pignut hickory Juglandaceae Carya
glabra (Mill.) Sweet
Leaf: Alternate, pinnately compound, 8 to 12 inches long, with 5 (sometimes 7) leaflets, leaflets are lanceolate and serrate, rachis slender and glabrous, green above and paler below.
Flower: Species is monoecious; males are yellow-green, drooping catkins, with three hanging from one stalk, 2 to 3 inches long; females are very short and found in clusters at the end of the branches, both appear in spring.
Fruit: Obovoid to pear-shaped, 1 to 2 inches long, with a thin husk that only partially splits upon maturation; nut is not ribbed, fairly round but flattened, seed is somewhat bitter; ripening in early fall.
Twig: Moderately stout to slender (when compared to the other hickories) and glabrous; leaf scars are 3-lobed to cordate - best described as a "monkey face"; terminal bud is small (1/4 inch), ovate and light brown in color.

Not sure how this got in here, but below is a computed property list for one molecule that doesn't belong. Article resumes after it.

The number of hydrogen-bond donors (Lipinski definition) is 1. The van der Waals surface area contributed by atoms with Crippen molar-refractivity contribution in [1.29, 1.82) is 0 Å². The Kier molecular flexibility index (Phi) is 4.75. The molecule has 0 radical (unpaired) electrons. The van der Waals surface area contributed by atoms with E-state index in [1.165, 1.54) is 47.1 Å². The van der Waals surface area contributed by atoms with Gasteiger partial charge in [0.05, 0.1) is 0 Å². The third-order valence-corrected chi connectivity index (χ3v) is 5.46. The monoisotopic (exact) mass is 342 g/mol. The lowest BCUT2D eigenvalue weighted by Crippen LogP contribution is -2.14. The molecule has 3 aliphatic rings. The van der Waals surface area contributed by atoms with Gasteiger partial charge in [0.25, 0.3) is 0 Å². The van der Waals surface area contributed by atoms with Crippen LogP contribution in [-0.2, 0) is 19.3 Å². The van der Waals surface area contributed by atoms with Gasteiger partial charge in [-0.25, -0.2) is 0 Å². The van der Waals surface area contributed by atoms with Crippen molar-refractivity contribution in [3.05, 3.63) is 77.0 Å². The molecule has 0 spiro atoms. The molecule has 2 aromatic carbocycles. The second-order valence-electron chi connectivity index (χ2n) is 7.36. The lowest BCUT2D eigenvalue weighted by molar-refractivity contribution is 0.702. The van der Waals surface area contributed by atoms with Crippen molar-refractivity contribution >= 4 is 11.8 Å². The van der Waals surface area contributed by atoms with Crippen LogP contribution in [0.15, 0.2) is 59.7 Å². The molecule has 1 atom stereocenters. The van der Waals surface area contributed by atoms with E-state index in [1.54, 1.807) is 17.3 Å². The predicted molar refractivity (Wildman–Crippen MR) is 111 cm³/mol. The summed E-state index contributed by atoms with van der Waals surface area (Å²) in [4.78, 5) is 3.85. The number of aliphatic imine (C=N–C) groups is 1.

Bark: Initially smooth, and light gray, soon developing scaly ridges; the bark on older trees has obvious close interlacing shaggy-topped ridges.
Form: A medium sized to large tree capable of reaching over 100 feet tall, with a rounded crown and a straight trunk.
Looks like: red hickory - bitternut hickory - shagbark hickory - mockernut hickory
Additional Range Information: Carya glabra is native to North America. Range may be expanded by planting. See states reporting pignut hickory.
More Information: Fall Color - Wood - Landowner Factsheet
External Links: USDAFS Silvics of North America - USDAFS Additional Silvics - USDA Plants Database - Horticulture Information - USDAFS Forest Products Lab
All material © 2018 Virginia Tech Dept. of Forest Resources and Environmental Conservation; Photos and text by: John Seiler, Edward Jensen, Alex Niemiera, and John Peterson; Silvics reprinted from Ag Handbook 654